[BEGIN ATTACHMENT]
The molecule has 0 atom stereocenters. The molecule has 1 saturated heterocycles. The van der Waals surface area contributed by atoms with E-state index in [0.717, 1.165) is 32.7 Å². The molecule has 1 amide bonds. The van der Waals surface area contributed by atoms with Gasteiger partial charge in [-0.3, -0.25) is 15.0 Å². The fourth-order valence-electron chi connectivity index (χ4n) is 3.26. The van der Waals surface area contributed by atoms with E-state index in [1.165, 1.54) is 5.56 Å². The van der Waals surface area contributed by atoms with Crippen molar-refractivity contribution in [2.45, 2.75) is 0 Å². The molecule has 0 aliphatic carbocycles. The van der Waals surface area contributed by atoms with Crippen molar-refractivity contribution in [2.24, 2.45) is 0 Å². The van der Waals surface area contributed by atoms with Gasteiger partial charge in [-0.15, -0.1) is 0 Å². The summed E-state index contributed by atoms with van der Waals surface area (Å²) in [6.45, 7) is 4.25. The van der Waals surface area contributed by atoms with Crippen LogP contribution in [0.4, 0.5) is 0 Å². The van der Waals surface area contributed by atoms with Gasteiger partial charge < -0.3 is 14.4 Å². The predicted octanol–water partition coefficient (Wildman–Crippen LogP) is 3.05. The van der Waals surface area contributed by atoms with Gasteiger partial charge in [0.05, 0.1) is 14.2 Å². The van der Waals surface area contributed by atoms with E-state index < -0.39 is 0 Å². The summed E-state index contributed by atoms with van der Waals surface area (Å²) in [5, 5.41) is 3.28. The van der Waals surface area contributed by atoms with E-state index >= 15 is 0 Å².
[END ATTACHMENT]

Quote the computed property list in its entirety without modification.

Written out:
The molecule has 0 atom stereocenters. The molecule has 1 saturated heterocycles. The van der Waals surface area contributed by atoms with E-state index in [0.717, 1.165) is 32.7 Å². The molecule has 1 amide bonds. The van der Waals surface area contributed by atoms with Gasteiger partial charge in [-0.3, -0.25) is 15.0 Å². The fourth-order valence-electron chi connectivity index (χ4n) is 3.26. The van der Waals surface area contributed by atoms with E-state index in [1.165, 1.54) is 5.56 Å². The van der Waals surface area contributed by atoms with Crippen molar-refractivity contribution in [2.45, 2.75) is 0 Å². The molecule has 0 aliphatic carbocycles. The van der Waals surface area contributed by atoms with Crippen molar-refractivity contribution in [2.24, 2.45) is 0 Å². The van der Waals surface area contributed by atoms with Gasteiger partial charge in [-0.15, -0.1) is 0 Å². The summed E-state index contributed by atoms with van der Waals surface area (Å²) in [6.45, 7) is 4.25. The van der Waals surface area contributed by atoms with Crippen LogP contribution in [0.4, 0.5) is 0 Å². The van der Waals surface area contributed by atoms with Gasteiger partial charge < -0.3 is 14.4 Å². The predicted octanol–water partition coefficient (Wildman–Crippen LogP) is 3.05. The van der Waals surface area contributed by atoms with Gasteiger partial charge in [0.05, 0.1) is 14.2 Å². The van der Waals surface area contributed by atoms with E-state index < -0.39 is 0 Å². The summed E-state index contributed by atoms with van der Waals surface area (Å²) in [5, 5.41) is 3.28. The van der Waals surface area contributed by atoms with E-state index >= 15 is 0 Å².